15

While working on a submenu that (un)folds as users hover a parent menu item, I ran into the following issue. Consider the following markup (below or on JSFiddle).

ul {
  max-height: 0;
  overflow: hidden;
  margin: 10px;
  padding: 0;
  border: 10px solid #bada55;
  list-style-type: none;
  transition: border-color .4s;
}
ul:hover {
  max-height: 100px;
  border-color: #de2d26;
}

ul > li {
  padding: 10px;
  pointer-events: auto;
}

.ignorant {
  pointer-events: none;
}

.offset {
  position: relative; /* This is the culprit! */
}
<ul class="ignorant">
  <li>I am ignorant of your pointer.
      If you see me, something went wrong!</li>
</ul>
<ul>
  <li>I am not. Hover me!</li>
</ul>
<ul class="ignorant offset">
  <li>I should be ignorant of your pointer.
      If you see me, something went wrong!</li>
</ul>

Setup. We have three lists here of which the contents are hidden, because the max-height of the lists is set to 0. The borders are still shown, which is expected behavior: the height directive of an element by default only applies to the content of the element.

We show the contents on hover of the list, by setting the max-height to some big enough value.

Now, I want to make the list visible only when the contents are hovered, not the borders. This, I believe, should be achievable using pointer-events as shown above. Ignore events on the borders and re-enable them on the items in the lists.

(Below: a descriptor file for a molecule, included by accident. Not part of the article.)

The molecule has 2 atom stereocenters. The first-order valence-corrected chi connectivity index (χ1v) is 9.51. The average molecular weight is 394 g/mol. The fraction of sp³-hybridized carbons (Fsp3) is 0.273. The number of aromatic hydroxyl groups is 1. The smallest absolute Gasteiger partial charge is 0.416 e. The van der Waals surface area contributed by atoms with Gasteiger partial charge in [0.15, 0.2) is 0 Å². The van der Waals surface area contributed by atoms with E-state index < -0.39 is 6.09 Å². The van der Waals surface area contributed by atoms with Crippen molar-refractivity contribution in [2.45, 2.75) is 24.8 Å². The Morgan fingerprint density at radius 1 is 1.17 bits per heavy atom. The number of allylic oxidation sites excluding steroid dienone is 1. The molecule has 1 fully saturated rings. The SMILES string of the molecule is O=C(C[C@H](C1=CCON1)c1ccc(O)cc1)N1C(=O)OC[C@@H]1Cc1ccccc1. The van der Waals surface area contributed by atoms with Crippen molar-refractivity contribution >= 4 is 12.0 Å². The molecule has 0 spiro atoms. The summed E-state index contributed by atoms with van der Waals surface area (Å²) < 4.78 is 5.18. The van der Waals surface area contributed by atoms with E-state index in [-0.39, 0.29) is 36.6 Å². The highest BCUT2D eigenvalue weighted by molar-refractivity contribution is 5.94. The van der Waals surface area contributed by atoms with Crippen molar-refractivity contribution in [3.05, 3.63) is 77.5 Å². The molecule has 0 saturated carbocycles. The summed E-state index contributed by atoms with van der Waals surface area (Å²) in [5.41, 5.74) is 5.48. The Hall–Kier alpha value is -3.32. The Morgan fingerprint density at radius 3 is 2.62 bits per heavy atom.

Problem. So far, so good, this works fine in Firefox and mostly in Chrome. Namely, when I position the container relative, it is possible to trigger a hover of the content in Chrome.

Firefox still works as I would expect it to, not triggering a hover. When having no borders, triggering a hover is no longer possible in Chrome either.

Question. Is this a bug in Chrome? Or is it not clearly specified how this should be handled and therefore undefined behavior? I would be interested in any of the following:
1. an explanation of what I am doing wrong, and why;
2. an explanation of why it is okay for different browsers to behave differently in this case;
3. a brief explanation of why this is a bug. In this case, I'd be happy to report one.


This is tested, at the moment, with
• Firefox 52.0.1 (64-bit Linux N);
• Firefox 52.0.2 (64-bit Windows N);
• Internet Explorer 11.0.9600.17031 (64-bit Windows N);
• Chrome 57.0.2987.133 (64-bit Linux S, 64-bit Windows S);
• Chromium 57.0.2987.98 (64-bit Linux S).
S means shown, N means not shown on hover, when using relative positioning.

Thanks to BoltClock for making this question better through their constructive comments.

  • 1
    If you remove the pointer events from the child li, it should work properly: jsfiddle.net/cq31zqa8/3 – Pete Apr 3 '17 at 11:37
  • 1
    Simply positioning the element relatively alone seems to trigger it, whether the offset is fractional, whole, or zero (or auto, which computes to zero anyway). – BoltClock Apr 3 '17 at 11:44
  • 1
    "An element is hovered when its borders are hovered, I believe, but I could not find this in the Selectors Level 3 specification." An element's borders are considered to be part of the element's box - this is true in all of CSS. So the general statement applies: "a visual user agent could apply this pseudo-class when the cursor (mouse pointer) hovers over a box generated by the element." – BoltClock Apr 3 '17 at 11:48
  • @Pete, sure, but then the hover effect does not apply when the items are hovered (when the list is unfolded by other means). – Just a student Apr 3 '17 at 12:02
  • @BoltClock You are right! That makes it even more interesting... I was first suspecting some rounding error, but that cannot be the case then. Thanks for the explanation on the boxes :-) – Just a student Apr 3 '17 at 12:04